This article belongs to the lore of Esquarium.


Tastanism (Literary Vitrian: Ⱅⱑⱋⰻⱀⱑ těštinja) is a monotheist and panentheist religion originating from West Borea, revolving around the recognition of the Creator as the source of the universe and all existence, who is in a state of deteriorating health known as Razoreny. In accordance with Zakon, an emanation of principles of the Monad, it is the duty of Man to with its endowed wisdom and divinity repair and heal the Creator through a process of reunion known as Viezeny. Tastanism's tenets are characterized by a demand of obedience that is compliant with Zakon and allows one to approach the Creator and more generally the Absolute, along with a sense of selflessness not only in pursuit of the Creator's rejuvenation but also recognition of one as a mere emanation of a totality.

Tastanism was developed in the 2nd century BCE by its prophet Bozhidar and his followers in West Borea; Bozhidar himself, held in Tastanic theology to be a special avatar of the Creator, delivered enlightenment upon a group of followers who then dispersed and disseminated his doctrines. It was visibly influenced by Sepcan religion, Vitrian religion, the pantheistic cults of the Mesian and Kalian cultures, as well as Argilian philosophies, but evolved to become sufficiently distinct from all of these antecedents.

Initially spreading slowly, Tastanism was suddenly enthusiastically adopted by the Neo-Sepcan Empire as a state religion in the 2nd century CE, and then rapidly spread in West Borea displacing practically all prior local creeds. With imperial patronage, Tastanic ecclesiastical institutions grew into a high social position that eventually overpowered most political authorities of the day, and church control reached a height in the Bibliocracy period from the late Empire to the 11th century. However, the Cositene expansion of the late 11th and 12th centuries drove Tastanism out of mainstream society as its institutions collapsed or were demolished and replaced it with Costeny, and the remaining region of majority-Tastanists in southern West Borea would be conquered and converted in the 14th century, fully marginalizing the once-dominant religion.

Owing to a policy of merciless persecution by Cositene states since the 12th century, Tastanic worship has been nearly exterminated in West Borea. Smaller communities are still extant in Aucuria, Luziyca, and Kheratia, while underground sects exist across the region. The main Tastanic communities today are very isolated from each other, resulting in significant doctrinal variety among extant traditions. Generally, state persecution (by either Cositene or state atheist forces), as well as more subtle pressures, have endangered the status of Tastanism. Despite its currently moribund position, Tastanism has left behind strong cultural legacies in West Borea through its philosophical traditions and general customs, not to mention the influence it had on the Costeny that replaced it. Other religions have also incorporated influences from Tastanism.


'Tastanism' is an adaption of Literary Vitrian Těštinja, a well-accepted term for the religion in West Borea itself. Scholars usually agree that this is derived from Literary Vitrian tešti, 'to flow', appended with the -nja suffix used to create deverbative abstract nouns. The meaning of 'to flow' in this context is linked to the process of Proximation and ultimately Viezeny, where through close contact energy and substance is allowed to 'flow' freely between the Tastanist worshipper and the Creator.


Cosmologically, Tastanism is monist; it attributes the source of all existence to the Monad, the Absolute, and correspondingly the nature of all existence is singular. This is comparable to Balahāri in Khaturvism. Spiritual and material aspects of an object are held to be only different attributes that are fundamentally inseparable from each other. Tastanism espouses emanationism, holding that things, as derivations of the Monad, are 'outflows' of divinity, and thus always pervaded with an element of such transcendent characteristics. Perhaps due to this monism, concepts in Tastanism often carry different definitions, though these 'aspects' of its tenets are to be interpreted with each other and in full, and are fundamentally considered synonymous.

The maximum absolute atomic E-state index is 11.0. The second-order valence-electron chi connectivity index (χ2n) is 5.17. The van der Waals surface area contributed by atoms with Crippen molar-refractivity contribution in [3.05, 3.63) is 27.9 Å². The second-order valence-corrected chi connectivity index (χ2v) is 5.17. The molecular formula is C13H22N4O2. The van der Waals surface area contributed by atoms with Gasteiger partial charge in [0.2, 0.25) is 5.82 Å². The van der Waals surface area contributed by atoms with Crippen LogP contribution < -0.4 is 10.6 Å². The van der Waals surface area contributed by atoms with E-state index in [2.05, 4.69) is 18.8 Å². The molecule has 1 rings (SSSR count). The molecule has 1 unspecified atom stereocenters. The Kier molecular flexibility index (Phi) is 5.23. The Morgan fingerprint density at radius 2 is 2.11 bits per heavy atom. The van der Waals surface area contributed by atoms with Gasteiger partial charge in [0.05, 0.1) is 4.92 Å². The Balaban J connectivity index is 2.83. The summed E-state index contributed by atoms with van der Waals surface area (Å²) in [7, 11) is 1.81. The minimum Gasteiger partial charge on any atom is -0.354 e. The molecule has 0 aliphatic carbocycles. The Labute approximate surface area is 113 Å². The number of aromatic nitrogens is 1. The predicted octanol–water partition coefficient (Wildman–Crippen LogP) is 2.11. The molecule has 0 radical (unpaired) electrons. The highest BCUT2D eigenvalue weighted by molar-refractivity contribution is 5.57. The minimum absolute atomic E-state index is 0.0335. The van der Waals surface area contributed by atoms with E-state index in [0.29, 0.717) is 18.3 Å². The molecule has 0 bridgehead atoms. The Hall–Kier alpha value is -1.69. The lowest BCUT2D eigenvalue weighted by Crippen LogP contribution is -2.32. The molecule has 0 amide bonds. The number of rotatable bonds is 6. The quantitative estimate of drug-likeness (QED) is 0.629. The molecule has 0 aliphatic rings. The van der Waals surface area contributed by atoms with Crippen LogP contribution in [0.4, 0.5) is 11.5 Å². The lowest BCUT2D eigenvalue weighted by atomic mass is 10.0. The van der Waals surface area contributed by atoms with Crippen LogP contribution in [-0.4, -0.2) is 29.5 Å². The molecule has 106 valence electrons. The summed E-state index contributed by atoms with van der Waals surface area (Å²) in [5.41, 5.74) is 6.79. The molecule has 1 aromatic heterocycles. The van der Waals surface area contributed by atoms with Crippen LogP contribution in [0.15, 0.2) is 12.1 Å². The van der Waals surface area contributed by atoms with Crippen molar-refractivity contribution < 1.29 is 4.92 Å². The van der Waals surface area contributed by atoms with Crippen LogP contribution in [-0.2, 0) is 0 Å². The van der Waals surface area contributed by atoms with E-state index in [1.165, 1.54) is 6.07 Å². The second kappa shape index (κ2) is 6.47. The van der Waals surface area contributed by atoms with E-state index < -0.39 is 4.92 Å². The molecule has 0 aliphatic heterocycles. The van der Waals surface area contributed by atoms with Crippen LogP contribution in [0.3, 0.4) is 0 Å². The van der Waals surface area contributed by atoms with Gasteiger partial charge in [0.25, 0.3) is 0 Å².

Another major cosmological element of Tastanism is its belief in Zakon (Literary Vitrian: ⰸⰰⰽⱁⱀⱏ zakonŭ, literally 'law'), a principle of natural order governing the functioning of the universe. Zakon also describes the process of aligning oneself with it to approach a righteous and ordered existence; these two definitions are considered synonymous in Tastanism itself. This element has been compared with Alari of Sepcan religion, another idea of transcendent order. Zakon is held to govern and underly the major cosmological events described by Tastanism, such as creation, and is used to explain such occurrences as well.

Tastanism posits many realms and planes exist beyond the universe currently being inhabited by humans and supports the idea that a multiverse exists, as well as planes entirely incomprehensible by humans. These however all remain under jurisdiction of the Creator.

The creator

A mosaic of a personification of the creator in the Grabovica Cathedral.

The Creator (Literary Vitrian: ⰕⰂⰑⰓⰅⰐⰋⰉⰍⰀ tvorenijka), also the Broken God, is the primary deity of Tastanism, who engendered the creation of All, and is Himself an extension of the Monad. In an event known only as the Creation, existence was brought about by the Creator. Although formal Tastanic theology holds that Creation is not comprehended in terms of time and existence has been eternal from this metric (rather, as a state), folk practice of Tastanism advances a linear narrative of this event as an ultimate origin of the universe before which none existed. The Creator is an interactive and dynamic emanation of the Monad and of Zakon, immanent through both His characteristics as an 'actor' and His pervading presence as all that exists is an outflow of Him. Thus, Tastanism also holds a panentheistic view of the world, considering it to be a direct part of the Creator's body in some form.